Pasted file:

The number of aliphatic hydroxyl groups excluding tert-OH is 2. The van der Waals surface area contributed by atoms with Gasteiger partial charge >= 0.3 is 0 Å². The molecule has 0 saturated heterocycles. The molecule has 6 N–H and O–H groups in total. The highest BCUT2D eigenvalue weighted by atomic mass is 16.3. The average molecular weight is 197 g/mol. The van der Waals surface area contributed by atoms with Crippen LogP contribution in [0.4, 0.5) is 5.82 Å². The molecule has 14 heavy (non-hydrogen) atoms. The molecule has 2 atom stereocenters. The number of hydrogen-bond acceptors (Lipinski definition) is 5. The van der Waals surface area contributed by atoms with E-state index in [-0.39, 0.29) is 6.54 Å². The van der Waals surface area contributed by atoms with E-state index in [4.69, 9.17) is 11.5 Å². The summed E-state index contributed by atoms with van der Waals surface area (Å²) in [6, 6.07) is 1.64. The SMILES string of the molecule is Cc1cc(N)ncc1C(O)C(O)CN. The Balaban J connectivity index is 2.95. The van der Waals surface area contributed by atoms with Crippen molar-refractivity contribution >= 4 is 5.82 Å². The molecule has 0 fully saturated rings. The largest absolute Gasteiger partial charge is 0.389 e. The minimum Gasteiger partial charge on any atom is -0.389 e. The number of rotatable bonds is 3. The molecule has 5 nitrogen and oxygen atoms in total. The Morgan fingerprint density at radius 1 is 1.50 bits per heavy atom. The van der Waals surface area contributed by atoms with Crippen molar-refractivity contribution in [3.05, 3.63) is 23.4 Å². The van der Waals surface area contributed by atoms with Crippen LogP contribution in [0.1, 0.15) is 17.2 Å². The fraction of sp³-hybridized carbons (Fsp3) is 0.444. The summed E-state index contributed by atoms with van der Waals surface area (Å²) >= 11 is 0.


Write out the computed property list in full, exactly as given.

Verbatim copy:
The number of aliphatic hydroxyl groups excluding tert-OH is 2. The van der Waals surface area contributed by atoms with Gasteiger partial charge >= 0.3 is 0 Å². The molecule has 0 saturated heterocycles. The molecule has 6 N–H and O–H groups in total. The highest BCUT2D eigenvalue weighted by atomic mass is 16.3. The average molecular weight is 197 g/mol. The van der Waals surface area contributed by atoms with Crippen LogP contribution in [0.4, 0.5) is 5.82 Å². The molecule has 14 heavy (non-hydrogen) atoms. The molecule has 2 atom stereocenters. The number of hydrogen-bond acceptors (Lipinski definition) is 5. The van der Waals surface area contributed by atoms with E-state index in [-0.39, 0.29) is 6.54 Å². The van der Waals surface area contributed by atoms with E-state index in [4.69, 9.17) is 11.5 Å². The summed E-state index contributed by atoms with van der Waals surface area (Å²) in [6, 6.07) is 1.64. The SMILES string of the molecule is Cc1cc(N)ncc1C(O)C(O)CN. The Balaban J connectivity index is 2.95. The van der Waals surface area contributed by atoms with Crippen molar-refractivity contribution >= 4 is 5.82 Å². The molecule has 0 fully saturated rings. The largest absolute Gasteiger partial charge is 0.389 e. The minimum Gasteiger partial charge on any atom is -0.389 e. The number of rotatable bonds is 3. The molecule has 5 nitrogen and oxygen atoms in total. The Morgan fingerprint density at radius 1 is 1.50 bits per heavy atom. The van der Waals surface area contributed by atoms with Crippen molar-refractivity contribution in [3.05, 3.63) is 23.4 Å². The van der Waals surface area contributed by atoms with Crippen LogP contribution in [0.1, 0.15) is 17.2 Å². The fraction of sp³-hybridized carbons (Fsp3) is 0.444. The summed E-state index contributed by atoms with van der Waals surface area (Å²) >= 11 is 0.